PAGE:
The Hokusai tree

A painting by Hokusai, the ragged tree
curves out and over the water, dipping the tips
of its long fingernails. Beneath its elegant gnarl,
night rain has wet the riverbank. I can’t sit. I squat
then stand. It’s hard

to have a routine, walk, contemplate, what
with children, friends, the weather, the screaming
of power tools, the hammering machine
in my head

This morning’s light is filtered by cloud
but the Hokusai tree is silverlit
by a thousand tiny moons. At the tip of every needle
and the lowest point of every twisted twig
is a round tinkle of rain

The Hokusai tree sings with tinkling moons
of spent, gathered rain
I was going to say it sings
to me, but it just sings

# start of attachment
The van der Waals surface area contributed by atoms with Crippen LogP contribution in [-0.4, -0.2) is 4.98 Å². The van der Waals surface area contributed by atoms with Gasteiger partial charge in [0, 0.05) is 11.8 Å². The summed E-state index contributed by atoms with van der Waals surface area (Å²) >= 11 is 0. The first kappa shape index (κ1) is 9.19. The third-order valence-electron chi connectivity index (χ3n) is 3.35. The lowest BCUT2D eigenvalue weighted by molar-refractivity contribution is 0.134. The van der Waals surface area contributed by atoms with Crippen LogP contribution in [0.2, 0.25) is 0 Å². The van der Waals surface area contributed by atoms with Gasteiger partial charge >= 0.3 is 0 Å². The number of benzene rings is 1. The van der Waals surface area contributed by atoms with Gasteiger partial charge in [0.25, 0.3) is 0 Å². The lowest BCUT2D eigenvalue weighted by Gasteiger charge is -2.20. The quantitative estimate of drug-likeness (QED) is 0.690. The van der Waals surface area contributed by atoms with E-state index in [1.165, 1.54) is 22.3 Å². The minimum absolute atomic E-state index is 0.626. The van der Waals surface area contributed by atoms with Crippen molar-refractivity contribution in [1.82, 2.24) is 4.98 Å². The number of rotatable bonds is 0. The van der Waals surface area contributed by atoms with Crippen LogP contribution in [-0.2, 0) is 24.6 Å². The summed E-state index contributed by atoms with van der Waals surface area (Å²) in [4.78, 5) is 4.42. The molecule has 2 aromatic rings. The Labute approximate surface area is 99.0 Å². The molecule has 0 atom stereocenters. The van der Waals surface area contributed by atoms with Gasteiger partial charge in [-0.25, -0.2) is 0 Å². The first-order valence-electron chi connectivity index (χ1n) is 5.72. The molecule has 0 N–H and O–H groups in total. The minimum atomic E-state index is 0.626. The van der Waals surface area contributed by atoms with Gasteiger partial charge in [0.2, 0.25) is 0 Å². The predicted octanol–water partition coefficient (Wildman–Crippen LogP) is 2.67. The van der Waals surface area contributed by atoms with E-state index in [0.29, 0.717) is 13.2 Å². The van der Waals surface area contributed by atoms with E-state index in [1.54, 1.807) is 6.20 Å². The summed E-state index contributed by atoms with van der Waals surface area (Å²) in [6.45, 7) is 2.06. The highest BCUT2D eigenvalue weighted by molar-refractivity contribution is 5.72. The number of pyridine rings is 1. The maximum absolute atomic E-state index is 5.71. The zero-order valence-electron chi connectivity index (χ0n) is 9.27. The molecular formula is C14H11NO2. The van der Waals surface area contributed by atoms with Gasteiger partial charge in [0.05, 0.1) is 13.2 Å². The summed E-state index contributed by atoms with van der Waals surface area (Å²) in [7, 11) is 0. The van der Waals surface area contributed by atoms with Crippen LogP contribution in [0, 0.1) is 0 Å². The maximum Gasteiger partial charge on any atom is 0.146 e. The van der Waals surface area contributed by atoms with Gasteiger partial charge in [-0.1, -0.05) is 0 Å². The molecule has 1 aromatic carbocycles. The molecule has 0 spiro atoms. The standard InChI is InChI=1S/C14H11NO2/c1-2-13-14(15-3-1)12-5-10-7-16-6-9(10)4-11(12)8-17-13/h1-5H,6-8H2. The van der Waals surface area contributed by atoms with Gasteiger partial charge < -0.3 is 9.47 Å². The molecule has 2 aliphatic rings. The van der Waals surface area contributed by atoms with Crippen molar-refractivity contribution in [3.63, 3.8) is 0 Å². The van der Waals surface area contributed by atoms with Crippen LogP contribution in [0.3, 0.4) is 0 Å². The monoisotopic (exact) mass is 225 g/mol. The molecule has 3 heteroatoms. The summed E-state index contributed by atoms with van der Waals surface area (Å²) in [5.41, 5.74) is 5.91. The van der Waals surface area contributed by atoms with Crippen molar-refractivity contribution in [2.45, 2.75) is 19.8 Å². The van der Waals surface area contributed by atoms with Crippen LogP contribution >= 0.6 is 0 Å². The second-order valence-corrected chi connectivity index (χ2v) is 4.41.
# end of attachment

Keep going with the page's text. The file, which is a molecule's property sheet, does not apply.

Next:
The river is molten glass, scattered
with froth-bits and flotsam

Later I’ll get into my little car
with its ‘No jobs on a dead planet’ sticker
and drive along bare new highways
past bare blocky new houses
to the Christian school
where they’re waiting
for poetry

They’re still building suburbs here
According to the billboards, every family
should own a little estate
even if they don’t
grow any food

My ex installs curtains, primps and paints
the house that was once half-mine,
that one day he hopes to sell

I rent, move when I want
The thin curtains let in the light
Nothing matches, everything’s old

My ex works overtime to pay for the house,
the curtains, TV, pizza maker,
Ipad, pool pump, outdoor setting,
eleven rooms of toys and chairs,
shed of dusty power tools

if I get here
I’ll bring a mat to sit on
beneath the Hokusai tree
by the riverbank

First published as “power tools” in Poetry Matters